Product reviews: bedwetting
Buy the right sized protective underwear
Pull-on protective undies for kids max out at size 5t. Night time protective undies are rated for 120 pounds, but their 120-pound kids must be not urinate as much as mine!
Without exploring the “Why” or the “How do I fix this” questions, how do you get past, well, the flood? The wet sheets, sleeping mats, couches, ALL OF THAT?
My answer – adult protective underwear. I found an incontinence supply shop and purchased one of everything. Most didn’t offer the protection I was looking for, but one did.
My find: Prevail Extra Absorbency Incontinence Underwear. Size youth/small (waists 20 – 34”) is the size to get if your child has just outgrown child-sized products.
Is this fail proof: no. Did it save me loads and loads of laundry: yes!
Protect the mattress
A good mattress protector is crazy important. The odors of nighttime accidents are not easily removed from mattresses. They can make future nights sleep unpleasant to say the least.
I dislike protectors that make me sweat, that crinkle, or otherwise make me feel like I’m sleeping on plastic. I want to protect my mattress without giving up my good night’s sleep. I found one I like, and it is on every bed in my home.
|JCPenney Home™ Cotton Top Waterproof Mattress Pad|
The only thing I don’t like about this that, unless you are a skilled bed-maker, getting it on the bed can be tricky. Neither my kids nor my husband can manage it without help. The elastics on the corners have a maddening habit of popping off the 1st corner when pulling down the 4th corner. JC Penney I love this product, but it needs a design tweak!
The JCPenney Cotton Top Waterproof Mattress Pad washes up well in a machine. With the exception of blood stains, these mattress pads always come out clean.
I advise caution on putting these pads in the dryer. These pads don’t feel plasticy, but they do have a waterproof membrane and said membrane does melt if it’s left in the dryer too long. Yes, I ruined one or two of these before I learned to take them out of the dryer while it’s still damp. Every dryer works differently. On mine, I have had success using medium heat for one normal dryer cycle (not timed dry).
It comes out slightly damp. Then I either hang it on my balcony or put it on the bed damp (with no sheets) until it finishes drying. Don’t over-dry it, and it will last years!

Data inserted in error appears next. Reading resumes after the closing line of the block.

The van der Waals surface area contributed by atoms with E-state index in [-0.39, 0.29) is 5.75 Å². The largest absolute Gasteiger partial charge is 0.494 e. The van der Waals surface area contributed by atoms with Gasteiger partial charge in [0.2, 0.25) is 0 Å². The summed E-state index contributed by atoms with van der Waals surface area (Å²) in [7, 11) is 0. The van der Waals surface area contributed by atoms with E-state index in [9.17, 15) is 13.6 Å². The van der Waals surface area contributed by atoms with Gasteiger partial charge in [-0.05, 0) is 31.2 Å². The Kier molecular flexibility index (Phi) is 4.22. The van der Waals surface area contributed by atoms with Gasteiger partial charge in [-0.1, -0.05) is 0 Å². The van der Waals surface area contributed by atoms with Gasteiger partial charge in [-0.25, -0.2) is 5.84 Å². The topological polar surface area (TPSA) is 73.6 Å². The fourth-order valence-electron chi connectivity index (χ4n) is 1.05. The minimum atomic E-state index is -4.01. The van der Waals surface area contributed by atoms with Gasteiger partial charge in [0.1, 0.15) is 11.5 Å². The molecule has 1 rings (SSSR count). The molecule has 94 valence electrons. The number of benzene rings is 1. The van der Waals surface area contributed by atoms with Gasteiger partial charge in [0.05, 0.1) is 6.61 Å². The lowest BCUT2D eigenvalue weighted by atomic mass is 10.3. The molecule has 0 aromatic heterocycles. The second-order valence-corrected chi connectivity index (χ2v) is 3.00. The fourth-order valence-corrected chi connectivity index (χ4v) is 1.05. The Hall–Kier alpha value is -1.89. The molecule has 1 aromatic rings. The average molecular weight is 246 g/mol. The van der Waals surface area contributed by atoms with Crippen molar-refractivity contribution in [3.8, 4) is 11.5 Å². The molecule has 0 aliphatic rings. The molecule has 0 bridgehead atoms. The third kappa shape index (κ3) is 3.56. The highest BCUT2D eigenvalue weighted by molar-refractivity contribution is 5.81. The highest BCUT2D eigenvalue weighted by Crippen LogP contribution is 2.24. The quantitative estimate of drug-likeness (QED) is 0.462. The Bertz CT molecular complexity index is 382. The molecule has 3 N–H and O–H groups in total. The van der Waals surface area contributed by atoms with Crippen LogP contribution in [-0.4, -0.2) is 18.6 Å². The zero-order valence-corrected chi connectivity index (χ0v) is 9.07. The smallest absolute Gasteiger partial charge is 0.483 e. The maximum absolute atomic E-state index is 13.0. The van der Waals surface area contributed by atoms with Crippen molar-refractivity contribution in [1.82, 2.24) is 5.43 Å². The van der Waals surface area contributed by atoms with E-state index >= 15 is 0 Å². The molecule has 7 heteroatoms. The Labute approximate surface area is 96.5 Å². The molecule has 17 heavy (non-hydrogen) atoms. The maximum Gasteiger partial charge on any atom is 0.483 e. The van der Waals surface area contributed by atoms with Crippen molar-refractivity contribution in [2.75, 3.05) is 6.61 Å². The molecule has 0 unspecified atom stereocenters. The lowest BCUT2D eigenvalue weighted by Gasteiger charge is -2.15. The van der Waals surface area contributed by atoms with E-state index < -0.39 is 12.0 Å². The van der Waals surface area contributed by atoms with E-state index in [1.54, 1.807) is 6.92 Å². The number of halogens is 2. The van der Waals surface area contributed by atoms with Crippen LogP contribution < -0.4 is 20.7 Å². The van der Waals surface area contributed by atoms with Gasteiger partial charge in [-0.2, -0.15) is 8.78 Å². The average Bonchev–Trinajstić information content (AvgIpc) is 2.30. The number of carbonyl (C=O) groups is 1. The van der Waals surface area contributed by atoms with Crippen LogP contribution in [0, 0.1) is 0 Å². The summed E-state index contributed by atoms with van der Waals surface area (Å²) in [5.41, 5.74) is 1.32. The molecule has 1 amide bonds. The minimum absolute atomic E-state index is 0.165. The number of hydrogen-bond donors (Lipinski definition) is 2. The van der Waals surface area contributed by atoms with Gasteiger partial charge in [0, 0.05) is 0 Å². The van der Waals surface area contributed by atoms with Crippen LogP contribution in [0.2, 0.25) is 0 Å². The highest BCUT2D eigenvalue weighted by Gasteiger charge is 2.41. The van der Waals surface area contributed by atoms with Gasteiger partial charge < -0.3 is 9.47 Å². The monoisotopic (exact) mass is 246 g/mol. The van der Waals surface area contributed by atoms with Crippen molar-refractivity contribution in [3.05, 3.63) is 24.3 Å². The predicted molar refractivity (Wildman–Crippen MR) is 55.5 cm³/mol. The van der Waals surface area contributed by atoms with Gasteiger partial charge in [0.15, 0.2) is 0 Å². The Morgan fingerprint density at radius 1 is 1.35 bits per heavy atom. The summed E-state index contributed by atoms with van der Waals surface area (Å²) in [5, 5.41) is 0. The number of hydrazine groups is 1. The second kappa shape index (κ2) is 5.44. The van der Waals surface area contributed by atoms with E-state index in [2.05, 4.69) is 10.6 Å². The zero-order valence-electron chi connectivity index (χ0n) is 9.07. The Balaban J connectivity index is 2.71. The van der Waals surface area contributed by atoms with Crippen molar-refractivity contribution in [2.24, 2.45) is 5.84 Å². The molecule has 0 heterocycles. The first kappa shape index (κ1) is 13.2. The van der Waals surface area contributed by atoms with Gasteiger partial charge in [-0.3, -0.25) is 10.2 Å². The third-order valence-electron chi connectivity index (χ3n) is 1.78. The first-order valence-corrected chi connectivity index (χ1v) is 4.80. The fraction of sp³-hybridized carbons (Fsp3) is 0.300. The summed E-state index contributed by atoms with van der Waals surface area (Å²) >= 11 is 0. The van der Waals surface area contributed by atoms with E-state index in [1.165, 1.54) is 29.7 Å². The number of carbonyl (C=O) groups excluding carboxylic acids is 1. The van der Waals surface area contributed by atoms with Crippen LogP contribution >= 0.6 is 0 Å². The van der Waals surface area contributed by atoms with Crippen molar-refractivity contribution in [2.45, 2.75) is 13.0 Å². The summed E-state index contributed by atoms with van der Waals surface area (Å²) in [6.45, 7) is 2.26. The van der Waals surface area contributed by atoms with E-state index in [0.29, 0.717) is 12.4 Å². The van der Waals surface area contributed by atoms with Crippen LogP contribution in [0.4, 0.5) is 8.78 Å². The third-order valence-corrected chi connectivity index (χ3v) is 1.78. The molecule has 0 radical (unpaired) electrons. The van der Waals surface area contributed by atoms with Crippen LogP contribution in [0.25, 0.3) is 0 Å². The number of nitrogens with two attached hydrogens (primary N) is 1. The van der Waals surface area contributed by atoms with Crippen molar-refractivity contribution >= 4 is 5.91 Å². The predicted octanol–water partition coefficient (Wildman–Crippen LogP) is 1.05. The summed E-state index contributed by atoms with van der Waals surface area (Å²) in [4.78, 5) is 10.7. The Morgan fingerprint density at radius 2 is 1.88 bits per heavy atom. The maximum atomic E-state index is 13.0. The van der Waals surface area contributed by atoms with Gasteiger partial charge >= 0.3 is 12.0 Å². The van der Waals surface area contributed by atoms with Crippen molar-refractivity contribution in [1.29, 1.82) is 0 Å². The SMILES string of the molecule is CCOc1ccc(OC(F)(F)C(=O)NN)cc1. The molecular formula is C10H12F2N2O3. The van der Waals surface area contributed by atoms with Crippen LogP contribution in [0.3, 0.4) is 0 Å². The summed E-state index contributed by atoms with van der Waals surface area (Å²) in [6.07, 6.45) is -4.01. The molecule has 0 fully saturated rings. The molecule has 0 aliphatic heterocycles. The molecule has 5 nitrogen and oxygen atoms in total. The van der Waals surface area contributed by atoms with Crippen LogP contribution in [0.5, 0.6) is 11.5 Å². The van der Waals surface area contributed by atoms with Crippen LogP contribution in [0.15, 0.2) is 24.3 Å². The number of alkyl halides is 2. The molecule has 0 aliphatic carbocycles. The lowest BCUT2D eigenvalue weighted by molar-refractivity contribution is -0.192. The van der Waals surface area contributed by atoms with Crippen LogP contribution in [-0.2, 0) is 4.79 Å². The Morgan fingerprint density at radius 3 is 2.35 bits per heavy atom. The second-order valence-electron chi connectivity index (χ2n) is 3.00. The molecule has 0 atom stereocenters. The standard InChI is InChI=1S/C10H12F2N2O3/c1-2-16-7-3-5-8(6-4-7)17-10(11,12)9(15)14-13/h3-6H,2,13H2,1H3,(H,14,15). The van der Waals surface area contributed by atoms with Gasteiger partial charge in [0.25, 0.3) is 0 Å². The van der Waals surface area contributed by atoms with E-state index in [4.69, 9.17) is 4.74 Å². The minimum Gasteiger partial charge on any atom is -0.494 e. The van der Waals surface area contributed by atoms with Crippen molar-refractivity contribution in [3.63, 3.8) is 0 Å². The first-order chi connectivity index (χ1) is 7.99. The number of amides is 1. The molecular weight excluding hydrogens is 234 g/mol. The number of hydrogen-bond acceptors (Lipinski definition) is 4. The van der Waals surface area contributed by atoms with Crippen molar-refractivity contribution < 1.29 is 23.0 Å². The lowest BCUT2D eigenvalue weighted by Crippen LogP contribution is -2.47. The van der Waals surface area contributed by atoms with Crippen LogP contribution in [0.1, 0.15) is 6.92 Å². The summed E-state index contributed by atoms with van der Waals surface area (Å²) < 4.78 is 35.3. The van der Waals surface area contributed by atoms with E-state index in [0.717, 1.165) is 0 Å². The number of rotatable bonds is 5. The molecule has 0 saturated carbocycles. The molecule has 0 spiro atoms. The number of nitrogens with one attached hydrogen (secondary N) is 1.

I do have a second-favorite mattress protector.
This one does not have the maddening corners that pop off. This pad that lays flat on top of the mattress, no corners required! Downside: it only covers the area of the mattress that is most likely to get wet (as in, it doesn’t protect the head or toe area. If your child moves around the bed a lot, I recommend buying two (putting one at the top half and one at the bottom half of the mattress) or buy a larger size and turn it sideways.
I use this on in the camper bunks, where I simply don’t won’t to crawl in to fight with corners. I also bring these when visiting Grandma.
Alarms can help your child experience success.
Switching to a bedwetting alarm gave me the freedom of only having to get myself up when my son actually needed to go. (More sleep for me, YAY!).
The first alarm I tried was not a success. The unit was difficult to clean, and the urine salts corroded the sensors. One stopped working, I called the company and they sent a replacement, and it did the SAME THING!
I had luck with this unit:
DryBuddyFLEX 3 New 3rd Gen. Long-Range True Wireless Bedwetting Alarm System with Magnetic Sensor & Remote. by DryBuddy
What I loved about this unit is that the alarm was loud enough to wake me up from one floor away. I didn’t need to purchase a second transceiver (noise maker / alarm) for my room. The alarm generally startled my son enough to make him stop wetting. My job was to make sure he made his way to the bathroom to finish doing his job.
Using a bedwetting alarm trains the child to listen to his own body. Waking the child up at odd times of the night does not.
Some parent reviews actually claimed that this alarm cured the “Not Caring” aspect of ADHD and Bedwetting. The kids found the alarm more annoying than a wet bed, so they started getting themselves up to use the bathroom!
The sensor is easy to clean. Urine salts can’t collect anywhere. I have even laundered the sensor (by accident), several times, and it still works.
This DryBuddyFLEX sensor consists of two pieces, the sensor and a magnet. Place the sensor on the inside your child’s briefs and magnet on the outside, directly by the sensor. The strong magnet prevents the sensor from shifting during the night. Even if you don’t have it positioned in the exact right spot, the moisture will travel along the brief and will set it off.
The alarm plugs into the wall. This is the only thing I didn’t like about the DryBuddyFLEX. It is not set up to work off battery power. Therefore, it isn’t RV camper friendly. If you like to road trip, and you don’t always park for the night where you have a plug-in power source, this alarm won’t work for you.
What products have worked for you? Share your journey. Liz.